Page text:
Predictably, the volume of mental injury claims has shot up 2700% since 2010. This spike largely explains the 7-10% yearly rise in claims costs (the green line) that will soon eclipse assessable earnings, meaning the system will incur huge yearly deficits for which employers are exclusively liable. The same trend can be seen in Ontario where the unfunded worker’s comp liability has reached $14 billion. This debt became so untenable that WSIB (Ontario workers’ comp) recently required an emergency bailout to help offset soaring premiums.
“No more than ten years ago, only egregious acts of harassment and bullying resulting in catastrophic psychological harm could give rise to legal actions for mental injury. We’ve now arrived at a point where even the chronic infliction of excessive work demands can be the subject of such claims. Employers who ignore the omens are increasingly at risk of liability for mental injuries sustained by employees.” –Martin Shain, “Stress, Mental Injury and the Law Canada.”
Back to the seminar
Most of the employer delegates in attendance that day shared their stories, most of which were gut wrenching. While they struggle to survive in a brutal market, employers are now hit with a barrage of bureaucratic curveballs and federal environmental taxes. There was a palpable sense of desperation in the room.
I noticed that a large and well-known heavy equipment reseller had three representatives in the audience. After the seminar concluded, I struck up conversation with them and gently inquired into their workers’ comp situation. They didn’t hold back, saying the volume of psychological injuries in their workplace is set to surpass musculoskeletal claims. An ominous sign indeed, as claim cost and recovery times associated with psych usually exceed musculoskeletal (sprains, strains, inflammation) claims by orders of magnitude.
But for construction companies, perhaps the most disturbing of all is the impact on TRIF scores. Total Recordable Injury Frequency, or TRIF, is of paramount importance to construction companies, a statistic that can make or break you. It’s also a fatally flawed metric, especially for companies with fewer than 100 employees. For small to mid-size companies, a single injury can have profound impacts on TRIF as compared to a larger operation. And for this reason, smaller scale companies must guard TRIF with their lives.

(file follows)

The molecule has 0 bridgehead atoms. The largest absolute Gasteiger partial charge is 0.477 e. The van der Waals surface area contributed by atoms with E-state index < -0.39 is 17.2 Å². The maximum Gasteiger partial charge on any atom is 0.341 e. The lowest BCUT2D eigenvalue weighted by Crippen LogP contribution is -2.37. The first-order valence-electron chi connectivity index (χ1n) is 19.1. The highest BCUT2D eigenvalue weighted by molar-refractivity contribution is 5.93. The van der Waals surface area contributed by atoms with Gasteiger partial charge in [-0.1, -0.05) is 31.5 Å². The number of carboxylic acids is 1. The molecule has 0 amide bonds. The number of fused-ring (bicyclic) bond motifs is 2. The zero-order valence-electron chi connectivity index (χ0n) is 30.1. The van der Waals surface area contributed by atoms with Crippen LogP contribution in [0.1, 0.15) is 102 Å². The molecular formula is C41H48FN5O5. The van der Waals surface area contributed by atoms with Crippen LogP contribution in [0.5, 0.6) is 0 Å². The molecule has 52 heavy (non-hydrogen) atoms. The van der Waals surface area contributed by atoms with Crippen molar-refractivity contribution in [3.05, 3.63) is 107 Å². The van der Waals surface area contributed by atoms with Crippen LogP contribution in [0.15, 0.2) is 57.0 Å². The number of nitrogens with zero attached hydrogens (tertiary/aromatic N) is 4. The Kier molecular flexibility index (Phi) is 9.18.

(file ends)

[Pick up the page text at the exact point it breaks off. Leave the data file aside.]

Historically speaking, for the most part, construction companies just had to worry about job-site safety. After all, serious hazards to health don’t normally exist in office settings, so the risk exposure was largely confined to field work. But what if, supposing construction crews make every effort to ensure zero incidents on site, meanwhile an A/R clerk in their office goes off work for generalized anxiety? Well, as far as that cold, hard TRIF score is concerned, that work-related anxiety claim might as well be a broken leg or a severed arm.
Legally enforceable standards for the protection of employees’ mental health and for the promotion of civility and respect at work are being set increasingly high. Meanwhile, psych injuries are already causing great difficulty for employers and it’s still early days. There’s much yet to learn, but there are ways to mitigate the risks involved. A few tips include:
- Early intervention: don’t ignore warning signs of mental distress, i.e. disengagement, isolation, hygiene, absence
- Don’t forget the managers: Managers are paid more to deal with stress, but they’re people too. Watch that they’re not burning themselves out.
- One-on-one’s: Managers need to engage their staff frequently to take a pulse. Consistent communication goes a long way in preventing these claims.
- Document, document, document: employees have up to seven legal remedies to pursue damages for mental injury suffered on the job (WCB, Human Rights, OHS, common law, etc). Most courts have concluded that management has a responsibility for employee well-being and will ask what steps the employer’s taken to help an employee cope with stress.